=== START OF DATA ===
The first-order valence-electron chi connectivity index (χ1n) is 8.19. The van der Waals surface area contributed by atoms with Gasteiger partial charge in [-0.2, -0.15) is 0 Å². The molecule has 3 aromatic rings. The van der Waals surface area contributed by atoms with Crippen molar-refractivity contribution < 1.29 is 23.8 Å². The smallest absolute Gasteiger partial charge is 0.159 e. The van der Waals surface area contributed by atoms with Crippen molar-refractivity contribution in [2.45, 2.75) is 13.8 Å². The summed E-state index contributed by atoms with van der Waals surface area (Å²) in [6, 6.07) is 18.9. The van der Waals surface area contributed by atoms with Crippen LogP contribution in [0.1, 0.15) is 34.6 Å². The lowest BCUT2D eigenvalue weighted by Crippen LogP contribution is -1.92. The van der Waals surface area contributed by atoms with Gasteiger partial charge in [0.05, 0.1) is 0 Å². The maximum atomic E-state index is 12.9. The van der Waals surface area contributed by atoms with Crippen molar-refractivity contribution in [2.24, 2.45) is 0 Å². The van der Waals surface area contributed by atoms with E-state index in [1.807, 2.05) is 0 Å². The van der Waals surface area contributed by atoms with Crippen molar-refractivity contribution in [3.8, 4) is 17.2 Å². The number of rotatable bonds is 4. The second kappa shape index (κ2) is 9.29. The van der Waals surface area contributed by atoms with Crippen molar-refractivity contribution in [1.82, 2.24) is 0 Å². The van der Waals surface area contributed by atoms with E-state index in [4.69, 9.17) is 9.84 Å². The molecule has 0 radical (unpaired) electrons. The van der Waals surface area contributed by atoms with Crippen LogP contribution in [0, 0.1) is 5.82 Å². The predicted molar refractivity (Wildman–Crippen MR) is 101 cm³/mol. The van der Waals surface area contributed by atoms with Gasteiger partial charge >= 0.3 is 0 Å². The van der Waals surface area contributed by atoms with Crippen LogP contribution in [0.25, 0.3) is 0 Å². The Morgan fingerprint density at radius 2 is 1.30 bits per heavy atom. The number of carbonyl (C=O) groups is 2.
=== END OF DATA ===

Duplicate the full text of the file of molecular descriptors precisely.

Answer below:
The first-order valence-electron chi connectivity index (χ1n) is 8.19. The van der Waals surface area contributed by atoms with Gasteiger partial charge in [-0.2, -0.15) is 0 Å². The molecule has 3 aromatic rings. The van der Waals surface area contributed by atoms with Crippen molar-refractivity contribution < 1.29 is 23.8 Å². The smallest absolute Gasteiger partial charge is 0.159 e. The van der Waals surface area contributed by atoms with Crippen molar-refractivity contribution in [2.45, 2.75) is 13.8 Å². The summed E-state index contributed by atoms with van der Waals surface area (Å²) in [6, 6.07) is 18.9. The van der Waals surface area contributed by atoms with Crippen LogP contribution in [0.1, 0.15) is 34.6 Å². The lowest BCUT2D eigenvalue weighted by Crippen LogP contribution is -1.92. The van der Waals surface area contributed by atoms with Gasteiger partial charge in [0.05, 0.1) is 0 Å². The maximum atomic E-state index is 12.9. The van der Waals surface area contributed by atoms with Crippen molar-refractivity contribution in [2.24, 2.45) is 0 Å². The van der Waals surface area contributed by atoms with E-state index in [1.807, 2.05) is 0 Å². The van der Waals surface area contributed by atoms with Crippen molar-refractivity contribution in [3.8, 4) is 17.2 Å². The number of rotatable bonds is 4. The second kappa shape index (κ2) is 9.29. The van der Waals surface area contributed by atoms with Crippen molar-refractivity contribution in [1.82, 2.24) is 0 Å². The van der Waals surface area contributed by atoms with E-state index in [4.69, 9.17) is 9.84 Å². The molecule has 0 radical (unpaired) electrons. The van der Waals surface area contributed by atoms with Crippen LogP contribution in [0, 0.1) is 5.82 Å². The predicted molar refractivity (Wildman–Crippen MR) is 101 cm³/mol. The van der Waals surface area contributed by atoms with Gasteiger partial charge >= 0.3 is 0 Å². The van der Waals surface area contributed by atoms with Crippen LogP contribution in [0.25, 0.3) is 0 Å². The Morgan fingerprint density at radius 2 is 1.30 bits per heavy atom. The number of carbonyl (C=O) groups is 2.